I’ve read everything that Kurt Vonnegut has written (except for his most recent book published posthumously called Letters, which is on my reading list after Glass Castle). I thought I had run my eyes across every line he’s authored until I was directed, via Maria Popova’s Brain Pickings, to Shaun Usher’s Letters of Note where I found a priceless letter he wrote to his family as a deployed soldier during WWII.
Those familiar with Vonnegut’s crude and cynical style assume that his pessimistic, and often hilarious, tone is used exclusively for his novels. His unique style is his identity as an author. In other words, the phrases and sentence structure used in his books were purposefully adopted for dramatic effect. He surely can’t view the world through his literary lens.
Letters are a seldom and brief glance into the personas of authors. They write, which is what they do, but they write for a different reason when penning a note. Writing is their profession, while writing a letter is different and therefore should lack artistic style. While reading a letter from a favorite author, we should be struck with a feeling of lacking and disappointment due to the bland and desolate prose.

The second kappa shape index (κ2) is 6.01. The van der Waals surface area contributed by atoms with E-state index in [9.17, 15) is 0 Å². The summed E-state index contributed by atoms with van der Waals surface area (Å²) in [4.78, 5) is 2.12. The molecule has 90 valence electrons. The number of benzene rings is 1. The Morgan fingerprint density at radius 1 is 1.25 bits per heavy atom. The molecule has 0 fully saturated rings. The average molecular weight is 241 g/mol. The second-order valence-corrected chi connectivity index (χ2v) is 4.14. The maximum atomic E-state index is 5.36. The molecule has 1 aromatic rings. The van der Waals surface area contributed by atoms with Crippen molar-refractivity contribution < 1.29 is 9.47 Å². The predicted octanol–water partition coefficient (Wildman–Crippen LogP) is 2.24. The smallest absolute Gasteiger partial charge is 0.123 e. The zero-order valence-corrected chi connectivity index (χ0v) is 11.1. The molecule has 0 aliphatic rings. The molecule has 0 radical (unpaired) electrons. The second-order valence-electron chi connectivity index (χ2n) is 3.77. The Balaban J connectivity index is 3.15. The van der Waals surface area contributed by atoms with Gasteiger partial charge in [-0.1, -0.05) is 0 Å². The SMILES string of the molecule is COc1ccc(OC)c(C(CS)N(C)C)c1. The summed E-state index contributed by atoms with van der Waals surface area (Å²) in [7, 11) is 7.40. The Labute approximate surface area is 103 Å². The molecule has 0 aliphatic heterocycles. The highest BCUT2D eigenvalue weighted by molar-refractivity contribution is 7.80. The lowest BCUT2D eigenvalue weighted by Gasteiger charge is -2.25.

At least, that’s what I thought.
I was wrong, as evidenced from Vonnegut’s letter found on Letters of Note.
The letter, which describes his capture and time as POW during the bombing of Dresden, is typical Vonnegut. His ironic, contemptuous, and mocking style are ever present.
It is a pleasure to read and exemplifies an important component of what makes successful people successful: who they are as a professional is who they are as a person.
Vonnegut is remarkably genuine and consistent.
Vonnegut is the same person you’ll find in Bluebeard as in the letter.
You are probably thinking: “But what does this have to do with teaching!?!?”
When contemplating the difference between expert and novice teachers, it is easy to point out discrepancies in management, reflection, planning, and parent communication. But zoom out a bit and we find one important similarity found in ALL expert educators: who they are as a person is who they are as an educator.
They are genuine.
Just as we appreciate genuine people and love their products- the writings of Kurt Vonnegut in any form- students appreciate genuine educators.
As you begin your school year and find yourself hesitant, reflect and realize you are an amazing educator because you are an amazing person.
As a person, you are empathetic, caring, helpful, and smart. As an educator, you are all of those things and more! Educating is who you are, whether in front of a class or not.
Embrace it and let that guide you:)
How does your your “real” self bleed through your work-life barrier? Connect with The Pragmatic TV Teacher and share.
Thanks for reading.
Photo Credit : Deviant Art